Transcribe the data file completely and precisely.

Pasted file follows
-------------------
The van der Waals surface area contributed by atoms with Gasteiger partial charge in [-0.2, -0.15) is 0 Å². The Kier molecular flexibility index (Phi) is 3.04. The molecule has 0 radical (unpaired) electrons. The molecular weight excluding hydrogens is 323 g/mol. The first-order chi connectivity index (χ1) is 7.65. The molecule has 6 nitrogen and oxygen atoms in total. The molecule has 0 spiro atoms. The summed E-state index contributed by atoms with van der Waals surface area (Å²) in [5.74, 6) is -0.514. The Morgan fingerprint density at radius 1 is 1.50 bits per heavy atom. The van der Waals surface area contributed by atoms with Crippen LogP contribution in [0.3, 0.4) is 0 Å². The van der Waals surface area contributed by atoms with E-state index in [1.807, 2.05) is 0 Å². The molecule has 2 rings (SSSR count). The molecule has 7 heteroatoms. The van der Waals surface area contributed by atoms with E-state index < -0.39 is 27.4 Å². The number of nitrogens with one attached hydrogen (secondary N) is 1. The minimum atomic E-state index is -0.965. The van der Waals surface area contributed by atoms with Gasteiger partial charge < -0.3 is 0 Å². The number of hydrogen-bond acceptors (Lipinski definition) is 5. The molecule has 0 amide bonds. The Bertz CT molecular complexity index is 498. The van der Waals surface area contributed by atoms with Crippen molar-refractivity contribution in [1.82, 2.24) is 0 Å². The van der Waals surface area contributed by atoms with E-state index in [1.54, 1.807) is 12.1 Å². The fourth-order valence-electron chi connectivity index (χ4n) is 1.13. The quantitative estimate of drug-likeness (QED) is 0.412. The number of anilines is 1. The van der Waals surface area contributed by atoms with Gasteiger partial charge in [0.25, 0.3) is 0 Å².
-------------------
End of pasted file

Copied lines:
The van der Waals surface area contributed by atoms with Gasteiger partial charge in [-0.2, -0.15) is 0 Å². The Kier molecular flexibility index (Phi) is 3.04. The molecule has 0 radical (unpaired) electrons. The molecular weight excluding hydrogens is 323 g/mol. The first-order chi connectivity index (χ1) is 7.65. The molecule has 6 nitrogen and oxygen atoms in total. The molecule has 0 spiro atoms. The summed E-state index contributed by atoms with van der Waals surface area (Å²) in [5.74, 6) is -0.514. The Morgan fingerprint density at radius 1 is 1.50 bits per heavy atom. The van der Waals surface area contributed by atoms with Crippen LogP contribution in [0.3, 0.4) is 0 Å². The van der Waals surface area contributed by atoms with E-state index in [1.807, 2.05) is 0 Å². The molecule has 2 rings (SSSR count). The molecule has 7 heteroatoms. The van der Waals surface area contributed by atoms with E-state index < -0.39 is 27.4 Å². The number of nitrogens with one attached hydrogen (secondary N) is 1. The minimum atomic E-state index is -0.965. The van der Waals surface area contributed by atoms with Gasteiger partial charge < -0.3 is 0 Å². The number of hydrogen-bond acceptors (Lipinski definition) is 5. The molecule has 0 amide bonds. The Bertz CT molecular complexity index is 498. The van der Waals surface area contributed by atoms with Crippen molar-refractivity contribution in [1.82, 2.24) is 0 Å². The van der Waals surface area contributed by atoms with E-state index in [1.54, 1.807) is 12.1 Å². The fourth-order valence-electron chi connectivity index (χ4n) is 1.13. The quantitative estimate of drug-likeness (QED) is 0.412. The number of anilines is 1. The van der Waals surface area contributed by atoms with Gasteiger partial charge in [0.25, 0.3) is 0 Å².